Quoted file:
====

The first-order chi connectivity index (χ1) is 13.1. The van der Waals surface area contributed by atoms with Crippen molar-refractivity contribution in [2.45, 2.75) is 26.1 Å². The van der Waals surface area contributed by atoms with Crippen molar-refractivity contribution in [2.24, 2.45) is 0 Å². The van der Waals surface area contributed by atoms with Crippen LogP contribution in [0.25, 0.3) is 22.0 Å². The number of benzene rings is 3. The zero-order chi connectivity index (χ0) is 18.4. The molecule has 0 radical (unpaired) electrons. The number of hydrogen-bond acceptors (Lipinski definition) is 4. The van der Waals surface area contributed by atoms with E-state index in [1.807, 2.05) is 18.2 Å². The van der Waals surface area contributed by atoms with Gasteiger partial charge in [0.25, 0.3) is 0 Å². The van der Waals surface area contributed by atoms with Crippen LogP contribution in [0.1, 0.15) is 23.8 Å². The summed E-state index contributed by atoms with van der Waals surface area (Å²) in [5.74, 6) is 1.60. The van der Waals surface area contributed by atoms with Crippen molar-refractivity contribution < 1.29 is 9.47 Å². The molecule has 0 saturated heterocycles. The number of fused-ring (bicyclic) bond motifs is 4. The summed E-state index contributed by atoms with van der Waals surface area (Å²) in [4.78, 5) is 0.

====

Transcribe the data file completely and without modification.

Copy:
The first-order chi connectivity index (χ1) is 13.1. The van der Waals surface area contributed by atoms with Crippen molar-refractivity contribution in [2.45, 2.75) is 26.1 Å². The van der Waals surface area contributed by atoms with Crippen molar-refractivity contribution in [2.24, 2.45) is 0 Å². The van der Waals surface area contributed by atoms with Crippen LogP contribution in [0.25, 0.3) is 22.0 Å². The number of benzene rings is 3. The zero-order chi connectivity index (χ0) is 18.4. The molecule has 0 radical (unpaired) electrons. The number of hydrogen-bond acceptors (Lipinski definition) is 4. The van der Waals surface area contributed by atoms with E-state index in [1.807, 2.05) is 18.2 Å². The van der Waals surface area contributed by atoms with Gasteiger partial charge in [0.25, 0.3) is 0 Å². The van der Waals surface area contributed by atoms with Crippen LogP contribution in [0.1, 0.15) is 23.8 Å². The summed E-state index contributed by atoms with van der Waals surface area (Å²) in [5.74, 6) is 1.60. The van der Waals surface area contributed by atoms with Crippen molar-refractivity contribution < 1.29 is 9.47 Å². The molecule has 0 saturated heterocycles. The number of fused-ring (bicyclic) bond motifs is 4. The summed E-state index contributed by atoms with van der Waals surface area (Å²) in [4.78, 5) is 0.